It’s an age-old question: Why are my download speeds so much faster than my upload speeds? To answer that we need to hop in the time-machine to the days of dial-up modems. Don’t worry, we won’t stay long.
Back in the mid- to late-1990’s we had devices that hooked our computers up to our phone lines called a “modems”. These modems would modulate digital information from your computer into analog beeps, boops, whistles, and static, then demodulate the response back into 1’s and 0’s. For a long time both upload and download speeds were both painfully slow, and nearly identical. When 56K modems came out they could (theoretically) reach 56,000 bits per second down — but only 33,600 bits per second up. Back in the day this was because home users were limited in the power they could use to push a signal back upstream, but ISPs weren’t bound by the same restrictions (or so the modem manufacturers told us).
Luckily we were able to get out of the dial-up days fairly quickly and now have purely digital Internet connections (no modulating or demodulating needed). It’s the same on our smartphones as it is on our home computers — all digital, all the time.
Interestingly, the differing upload versus download speeds have carried through to both wire-line and wireless data plans, for somewhat similar reasons.
For the most part, typical users consume much more data than they produce. On my Android-powered smartphone I generally consume about 2GB per month — and that’s just cellular data, Wi-Fi not included. My uploads for the same period are substantially less — generally around 200MB.
End-users generally create things like emails, Tweets, and Facebook posts. These are all very small when compared to what we consume: music, movies, web pages full of images, custom ROMs, themes, podcasts. You get the idea.
Because that’s the case, service providers can limit the upload speeds to discourage people from pushing significant amounts of data such as pirated material, live webcam feeds, and hosting their own FTP and web servers. Of course if you need to do the latter they’ll gladly allow it — for a price.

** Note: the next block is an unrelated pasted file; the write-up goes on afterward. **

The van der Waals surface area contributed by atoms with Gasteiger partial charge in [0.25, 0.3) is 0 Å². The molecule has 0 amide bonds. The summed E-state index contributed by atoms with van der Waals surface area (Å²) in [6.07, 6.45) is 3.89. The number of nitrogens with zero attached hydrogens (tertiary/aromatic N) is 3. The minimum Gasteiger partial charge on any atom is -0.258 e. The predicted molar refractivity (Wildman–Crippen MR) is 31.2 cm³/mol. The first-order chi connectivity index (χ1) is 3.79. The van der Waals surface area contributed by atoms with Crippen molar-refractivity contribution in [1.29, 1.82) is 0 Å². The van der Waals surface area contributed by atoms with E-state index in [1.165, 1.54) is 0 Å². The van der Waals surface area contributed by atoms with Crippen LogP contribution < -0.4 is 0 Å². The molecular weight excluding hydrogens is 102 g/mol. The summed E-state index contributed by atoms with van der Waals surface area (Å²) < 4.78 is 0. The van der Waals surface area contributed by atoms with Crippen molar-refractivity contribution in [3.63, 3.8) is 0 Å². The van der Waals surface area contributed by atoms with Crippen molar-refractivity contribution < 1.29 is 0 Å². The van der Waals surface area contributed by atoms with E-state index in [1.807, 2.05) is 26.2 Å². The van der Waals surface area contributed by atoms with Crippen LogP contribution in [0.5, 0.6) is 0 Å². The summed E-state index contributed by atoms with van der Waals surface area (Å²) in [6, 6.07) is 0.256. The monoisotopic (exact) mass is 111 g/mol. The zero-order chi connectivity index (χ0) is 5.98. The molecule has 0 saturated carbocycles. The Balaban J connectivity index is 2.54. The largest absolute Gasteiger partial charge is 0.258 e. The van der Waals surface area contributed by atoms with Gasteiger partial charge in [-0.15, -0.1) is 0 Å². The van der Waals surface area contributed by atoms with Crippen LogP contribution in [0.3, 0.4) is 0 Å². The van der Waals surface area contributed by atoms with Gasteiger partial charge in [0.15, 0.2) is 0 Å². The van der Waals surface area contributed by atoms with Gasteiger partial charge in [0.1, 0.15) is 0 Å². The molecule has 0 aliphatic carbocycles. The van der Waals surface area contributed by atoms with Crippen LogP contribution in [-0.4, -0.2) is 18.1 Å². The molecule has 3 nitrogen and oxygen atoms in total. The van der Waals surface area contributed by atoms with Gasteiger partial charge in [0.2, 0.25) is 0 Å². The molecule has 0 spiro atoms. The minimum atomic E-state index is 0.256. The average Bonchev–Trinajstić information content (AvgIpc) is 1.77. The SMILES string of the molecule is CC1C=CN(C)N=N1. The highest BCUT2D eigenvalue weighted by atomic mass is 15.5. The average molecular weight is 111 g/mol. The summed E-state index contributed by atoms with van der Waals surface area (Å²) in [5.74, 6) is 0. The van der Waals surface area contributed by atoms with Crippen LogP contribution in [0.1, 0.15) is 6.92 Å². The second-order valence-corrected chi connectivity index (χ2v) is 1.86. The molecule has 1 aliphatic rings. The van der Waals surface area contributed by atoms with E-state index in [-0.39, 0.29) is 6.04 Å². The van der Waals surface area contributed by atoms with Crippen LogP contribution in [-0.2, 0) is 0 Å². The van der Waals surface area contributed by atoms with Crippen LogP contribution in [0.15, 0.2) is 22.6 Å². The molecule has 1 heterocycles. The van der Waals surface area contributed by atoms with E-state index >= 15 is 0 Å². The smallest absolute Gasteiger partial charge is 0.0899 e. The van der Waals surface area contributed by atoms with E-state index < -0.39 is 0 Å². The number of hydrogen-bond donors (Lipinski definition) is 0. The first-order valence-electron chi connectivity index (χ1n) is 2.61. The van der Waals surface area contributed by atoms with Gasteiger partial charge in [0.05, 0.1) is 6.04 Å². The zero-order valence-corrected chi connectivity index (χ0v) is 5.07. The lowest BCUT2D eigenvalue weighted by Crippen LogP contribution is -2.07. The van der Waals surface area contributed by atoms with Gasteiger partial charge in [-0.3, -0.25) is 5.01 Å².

Usage scenarios aside, let’s think about power consumption for a moment.
Watts are a unit of power that essentially measures the rate of energy conversion. Electrical energy, stored in your battery, is used by the circuitry to run your phone, and eventually to power your antenna. With me so far?
Notice that I said “energy conversion” not “energy consumption”. That’s because energy can neither be created nor destroyed (something called “the law of conservation of energy”). Instead, the power in your battery is converted into something else: light, heat, sound waves, motion, and some of it is even radiated out of your antenna in the form of radio waves (Bluetooth, Wi-Fi, cellular voice, cellular data). If you ask most people, their battery doesn’t have that much power stored in it. Of course that’s a relative statement, but we’ll go with it for now.
The amount of power that you can radiate from your phone’s antenna is significantly less than the amount of power that can be radiated from those huge cell towers. The lower the power of the transmission, the slower the speed. This is exemplified by the speeds that you see when you are close to the tower (full bars) versus observed speeds when you’re far from the tower (1 bar). Even though you’re still outputting the same amount of power, it has a further distance to travel to the tower, so data-loss is higher and speeds are negotiated down accordingly.
Download speeds, the speed at which you can get data to your phone, isn’t as limited by power since the cell tower is connected to the electrical grid — not a little battery. Therefore, more data can be pushed with lower signal-loss, resulting in higher download speeds than upload speeds.
Of course there are other reasons, but those two should provide more than ample reason for most readers. For those of you that have more detail (or want to elaborate on my simplifications of electronics theory), please share your expertise in the comments below!